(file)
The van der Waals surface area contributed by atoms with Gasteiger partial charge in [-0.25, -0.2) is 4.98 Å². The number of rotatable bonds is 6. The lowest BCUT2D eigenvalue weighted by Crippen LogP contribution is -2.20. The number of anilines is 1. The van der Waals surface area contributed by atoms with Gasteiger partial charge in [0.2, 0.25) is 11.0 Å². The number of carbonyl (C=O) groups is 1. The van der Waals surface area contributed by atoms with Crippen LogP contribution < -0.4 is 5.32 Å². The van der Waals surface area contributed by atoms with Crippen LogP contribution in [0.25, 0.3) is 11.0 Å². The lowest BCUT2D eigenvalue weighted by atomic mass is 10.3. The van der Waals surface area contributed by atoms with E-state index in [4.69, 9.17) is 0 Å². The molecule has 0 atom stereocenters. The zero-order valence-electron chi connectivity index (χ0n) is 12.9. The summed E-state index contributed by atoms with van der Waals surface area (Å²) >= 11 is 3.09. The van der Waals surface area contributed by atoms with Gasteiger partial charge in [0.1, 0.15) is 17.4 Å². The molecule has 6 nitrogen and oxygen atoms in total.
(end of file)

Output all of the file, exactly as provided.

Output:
The van der Waals surface area contributed by atoms with Gasteiger partial charge in [-0.25, -0.2) is 4.98 Å². The number of rotatable bonds is 6. The lowest BCUT2D eigenvalue weighted by Crippen LogP contribution is -2.20. The number of anilines is 1. The van der Waals surface area contributed by atoms with Gasteiger partial charge in [0.2, 0.25) is 11.0 Å². The number of carbonyl (C=O) groups is 1. The van der Waals surface area contributed by atoms with Crippen LogP contribution < -0.4 is 5.32 Å². The van der Waals surface area contributed by atoms with Crippen LogP contribution in [0.25, 0.3) is 11.0 Å². The lowest BCUT2D eigenvalue weighted by atomic mass is 10.3. The van der Waals surface area contributed by atoms with E-state index in [4.69, 9.17) is 0 Å². The molecule has 0 atom stereocenters. The zero-order valence-electron chi connectivity index (χ0n) is 12.9. The summed E-state index contributed by atoms with van der Waals surface area (Å²) >= 11 is 3.09. The van der Waals surface area contributed by atoms with Gasteiger partial charge in [0.1, 0.15) is 17.4 Å². The molecule has 6 nitrogen and oxygen atoms in total.